An ongoing injury might keep Kate Sherry from taking charge of matches, but the promising young referee is determined not to let it halt her future as an official.
The 20-year-old suffered torn hip tendons while playing as a teenager and, with surgery unable to promise a complete recovery, has as yet been left without a long-term fix.
Forget running out a full fixture – even 45 minutes is enough to prevent her from walking the next day.
Though returning to the middle remains a possibility given the right treatment, the Level 3 Referee is already taking steps on an alternative pathway in the game.
“In the future I probably won’t be in the referee role anymore, I’ll go more towards helping referees, training them, coordinating them and helping out that way,” Sherry says.
“I definitely want to keep involved. Obviously I can’t do it physically so I’ve got to do it some other way.”
Sherry’s enthusiasm to remain in refereeing is unsurprising given each of her three brothers – including James, a Foxtel National Youth League and Westfield FFA Cup assistant – are all also active in football as officials. “It’s a family thing,” she says.
Soon to hold Level 3 qualifications as both an Instructor and Assessor, the second-youngest Sherry sibling can see an educational role as an alternative way to pursue her passion.
“I definitely would love a future in it. It would be great helping out the kids,” she says.
“I can learn new things by going to courses with the more experienced assessors and instructors and pass that on to the junior ones.
“In Mackay we more so have junior referees so helping them get to the level I was at before my injury and even going further.”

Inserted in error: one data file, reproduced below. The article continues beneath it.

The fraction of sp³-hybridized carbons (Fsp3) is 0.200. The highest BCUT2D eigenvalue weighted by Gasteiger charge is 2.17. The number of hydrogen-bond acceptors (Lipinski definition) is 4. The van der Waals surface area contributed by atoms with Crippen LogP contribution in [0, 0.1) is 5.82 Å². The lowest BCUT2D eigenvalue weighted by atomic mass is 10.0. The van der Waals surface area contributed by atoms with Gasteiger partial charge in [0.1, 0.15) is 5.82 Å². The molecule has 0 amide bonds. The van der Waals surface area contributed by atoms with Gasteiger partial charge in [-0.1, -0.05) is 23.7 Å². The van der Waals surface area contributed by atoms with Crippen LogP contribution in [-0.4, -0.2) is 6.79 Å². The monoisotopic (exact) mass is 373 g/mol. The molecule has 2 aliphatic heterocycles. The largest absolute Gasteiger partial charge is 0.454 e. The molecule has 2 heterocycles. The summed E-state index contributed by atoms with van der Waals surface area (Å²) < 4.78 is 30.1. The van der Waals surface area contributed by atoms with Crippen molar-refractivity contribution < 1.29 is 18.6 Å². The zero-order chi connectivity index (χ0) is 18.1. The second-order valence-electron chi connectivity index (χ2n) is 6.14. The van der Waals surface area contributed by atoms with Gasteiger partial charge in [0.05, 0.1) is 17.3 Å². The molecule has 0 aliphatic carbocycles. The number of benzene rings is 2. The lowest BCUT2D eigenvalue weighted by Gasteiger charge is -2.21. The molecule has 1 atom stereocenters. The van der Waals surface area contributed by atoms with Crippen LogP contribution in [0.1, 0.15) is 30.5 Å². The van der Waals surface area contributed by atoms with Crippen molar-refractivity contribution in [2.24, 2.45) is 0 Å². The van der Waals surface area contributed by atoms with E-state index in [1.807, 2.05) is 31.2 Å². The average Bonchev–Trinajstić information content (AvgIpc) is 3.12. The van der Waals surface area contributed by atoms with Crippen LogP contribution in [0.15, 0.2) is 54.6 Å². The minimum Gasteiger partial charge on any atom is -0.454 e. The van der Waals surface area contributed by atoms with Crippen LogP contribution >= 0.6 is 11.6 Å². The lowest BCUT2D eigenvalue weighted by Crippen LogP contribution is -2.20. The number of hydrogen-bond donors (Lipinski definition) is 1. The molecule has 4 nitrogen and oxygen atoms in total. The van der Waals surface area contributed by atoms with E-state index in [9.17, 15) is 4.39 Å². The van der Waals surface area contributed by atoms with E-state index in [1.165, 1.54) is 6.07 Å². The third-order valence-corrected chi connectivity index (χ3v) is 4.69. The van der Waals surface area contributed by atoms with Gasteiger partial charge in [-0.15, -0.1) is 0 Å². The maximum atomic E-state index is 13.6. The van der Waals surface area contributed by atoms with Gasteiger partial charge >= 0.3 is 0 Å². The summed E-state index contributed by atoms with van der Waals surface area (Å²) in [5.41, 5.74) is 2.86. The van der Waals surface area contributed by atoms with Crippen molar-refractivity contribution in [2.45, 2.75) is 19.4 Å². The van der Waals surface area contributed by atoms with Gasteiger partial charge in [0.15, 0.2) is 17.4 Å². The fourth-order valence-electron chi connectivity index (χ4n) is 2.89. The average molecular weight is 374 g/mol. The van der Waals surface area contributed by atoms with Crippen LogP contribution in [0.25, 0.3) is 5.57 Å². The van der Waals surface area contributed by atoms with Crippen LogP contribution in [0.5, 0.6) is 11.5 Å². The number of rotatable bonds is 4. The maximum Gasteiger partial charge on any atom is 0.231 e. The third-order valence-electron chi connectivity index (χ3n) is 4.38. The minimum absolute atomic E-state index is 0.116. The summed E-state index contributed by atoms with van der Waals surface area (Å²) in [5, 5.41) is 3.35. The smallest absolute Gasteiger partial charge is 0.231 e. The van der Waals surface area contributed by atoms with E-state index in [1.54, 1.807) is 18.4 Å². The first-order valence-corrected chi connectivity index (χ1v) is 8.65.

Football Queensland’s State Referees Development Officer David Wiebe will travel to Mackay in April and conduct a Level 3 Instructor course especially for Sherry, which will allow her to provide training to new referees in the region.
“Kate’s attitude toward refereeing can only be described as positive,” Wiebe says.
“Being injured isn’t easy for a referee because all they want to do is be involved in the game out on the park. It makes it very difficult when you can’t do that.
“Kate has been identified as a talented official and like any female referee has the potential to go to the W-League and beyond.”
Fortunately, Sherry isn’t short on inspiration as a Queensland official. Two of the Hyundai A-League’s three full-time professionals hail from the Sunshine State, while a further seven on this season’s Westfield W-League panel likewise started out locally.
Supporting their progress has been an established and improving pathway, to which Sherry is keen to contribute.
“It shows we obviously have a good development program and good assessors and instructors helping us get through,” Sherry says.
“If I can do my bit to help the junior ones get through, or even aspire to that level, it definitely would be really good.”